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Dr Mark Nelson

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Walking Information and Tips

Information From The American Podiatric Medical Association

 

Walking: Rx for Health, Happiness

For a healthier, happier lifestyle, try walking -- the most popular form of exercise.

It's easy, safe, and inexpensive. It's also relaxing and at the same time invigorating, requires little athletic skill, and does not call for club membership or special equipment other than sturdy, comfortable shoes. And it is fun and natural -- good for your mind and self-esteem.

The results of walking are physically rewarding -- a trim, fit body better able to enhance general health and add enjoyable years to your life.

Fundamental walking -- also called healthwalking -- can be done almost anywhere and at any time, year around -- to the store, in the mall or in your neighborhood; alone, with your dog, or with others; and at your own pace. It is simple, uncomplicated -- physical fitness at your leisure.

Walking benefits most everybody, regardless of age. About 67 million men and women are walking regularly. Convinced that it is good exercise, they're making it a part of their daily routine. And their numbers are increasing every year, according to the President's Council on Physical Fitness and Sports.

A Sure Way To Fitness

For those with a long history of inactivity, problems with obesity, or who just don't like strenuous activity, walking is an excellent way to begin an exercise program. You can start slowly, then increase your speed and maintain a steady pace. A good conditioning program begins with moderation and dedication.

Podiatric and family physicians recommend walking to ease or ward off a number of physically related ills. Walking can help you:

bulletStrengthen your heart and lungs, and improve circulation.
bulletPrevent heart attacks and strokes.
bulletReduce obesity and high blood pressure.
bulletBoost your metabolic rate.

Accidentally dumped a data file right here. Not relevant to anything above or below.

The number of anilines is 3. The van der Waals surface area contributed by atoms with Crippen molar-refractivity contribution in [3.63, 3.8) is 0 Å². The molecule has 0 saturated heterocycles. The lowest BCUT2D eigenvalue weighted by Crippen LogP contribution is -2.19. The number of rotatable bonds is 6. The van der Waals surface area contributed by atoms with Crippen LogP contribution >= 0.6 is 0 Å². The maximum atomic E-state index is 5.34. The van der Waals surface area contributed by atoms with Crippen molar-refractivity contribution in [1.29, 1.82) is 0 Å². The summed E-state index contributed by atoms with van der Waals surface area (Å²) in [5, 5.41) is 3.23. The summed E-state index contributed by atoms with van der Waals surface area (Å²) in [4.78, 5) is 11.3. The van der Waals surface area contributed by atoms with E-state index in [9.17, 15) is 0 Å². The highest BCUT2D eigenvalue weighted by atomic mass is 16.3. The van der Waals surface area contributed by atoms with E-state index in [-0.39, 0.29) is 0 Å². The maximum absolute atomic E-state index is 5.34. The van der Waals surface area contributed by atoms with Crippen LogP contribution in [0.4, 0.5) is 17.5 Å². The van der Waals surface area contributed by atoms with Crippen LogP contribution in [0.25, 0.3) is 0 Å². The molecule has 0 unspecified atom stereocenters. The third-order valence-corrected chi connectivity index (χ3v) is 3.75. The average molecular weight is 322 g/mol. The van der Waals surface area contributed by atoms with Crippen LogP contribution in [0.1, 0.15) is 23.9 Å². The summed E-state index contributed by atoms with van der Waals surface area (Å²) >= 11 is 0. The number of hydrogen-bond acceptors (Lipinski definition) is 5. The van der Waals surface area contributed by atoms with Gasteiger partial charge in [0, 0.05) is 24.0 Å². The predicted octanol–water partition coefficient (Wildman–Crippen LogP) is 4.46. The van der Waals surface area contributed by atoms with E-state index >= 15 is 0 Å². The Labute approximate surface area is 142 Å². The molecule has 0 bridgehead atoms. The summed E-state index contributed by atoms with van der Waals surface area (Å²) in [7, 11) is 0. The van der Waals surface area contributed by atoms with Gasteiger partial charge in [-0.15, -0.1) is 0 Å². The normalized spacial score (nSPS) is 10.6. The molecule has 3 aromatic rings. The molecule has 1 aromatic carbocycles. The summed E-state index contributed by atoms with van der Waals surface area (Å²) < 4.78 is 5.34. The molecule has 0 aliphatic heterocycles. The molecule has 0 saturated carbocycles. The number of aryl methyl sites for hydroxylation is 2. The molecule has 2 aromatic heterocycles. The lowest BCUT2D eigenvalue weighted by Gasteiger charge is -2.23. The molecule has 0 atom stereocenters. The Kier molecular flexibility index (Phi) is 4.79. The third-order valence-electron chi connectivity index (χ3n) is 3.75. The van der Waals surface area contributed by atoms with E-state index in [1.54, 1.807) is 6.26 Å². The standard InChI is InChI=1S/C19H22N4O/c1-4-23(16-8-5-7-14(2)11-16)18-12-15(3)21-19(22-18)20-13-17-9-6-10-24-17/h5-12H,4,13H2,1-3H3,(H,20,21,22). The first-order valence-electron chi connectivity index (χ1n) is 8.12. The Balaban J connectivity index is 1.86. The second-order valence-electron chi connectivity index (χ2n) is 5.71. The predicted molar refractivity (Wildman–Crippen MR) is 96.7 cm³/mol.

bulletFavorably alter your cholesterol.
bulletImprove muscle tone in your legs and abdomen.
bulletReduce stress and tension.
bulletReduce arthritis pain; stop bone tissue decay.

Walking: There's An Art To It

Before you start walking, some simple warmup exercises -- but not strenuous, advanced stretching -- can give your muscles added flexibility. Body twists at the waist, in a slow hula-hoop motion, and a few toe-touching or knee-bend exercises are appropriate. When you're ready to begin, the best way to start is walking 20 uninterrupted minutes at least three times a week. Walk at a comfortable pace, slowing down if you find yourself breathing heavily. Don't tire yourself. If 20 minutes is too much, cut back to l0 or l5 minutes. You can gradually increase your time and pace as your body adapts to the exercise.

There are several ways to measure your pace. One is to walk on routes which you have pre-measured with your car's odometer. Perhaps the simplest is to use a wristwatch. Count the number of steps you take in a 15-second period; if you're taking 15 in that time, you're walking about two miles an hour. At about 23, you're probably going three miles an hour, and at 30, the pace is close to four miles an hour.

You may want to keep an activity log, in which you jot down the dates, times, and estimated distances of your walks, plus other notes, such as routes, milestones, and incidental experiences.

Some Walking Tips:

bulletMove at a steady pace, brisk enough to make your heart beat faster. Breathe more deeply.
bulletWalk with your head erect, back straight, abdomen flat. Keep your legs out front and your knees slightly bent.
bulletSwing your arms freely at your sides.
bulletAs you walk, land on the heel of your foot and roll forward to push off on the ball of your foot.
bulletAt least at the beginning, confine your walks to level stretches of flat surfaces, avoiding excessively steep hills and embanked roadways.
bulletIf you're walking in the evening, be sure to wear clothing with reflective material sewn in, or otherwise attached.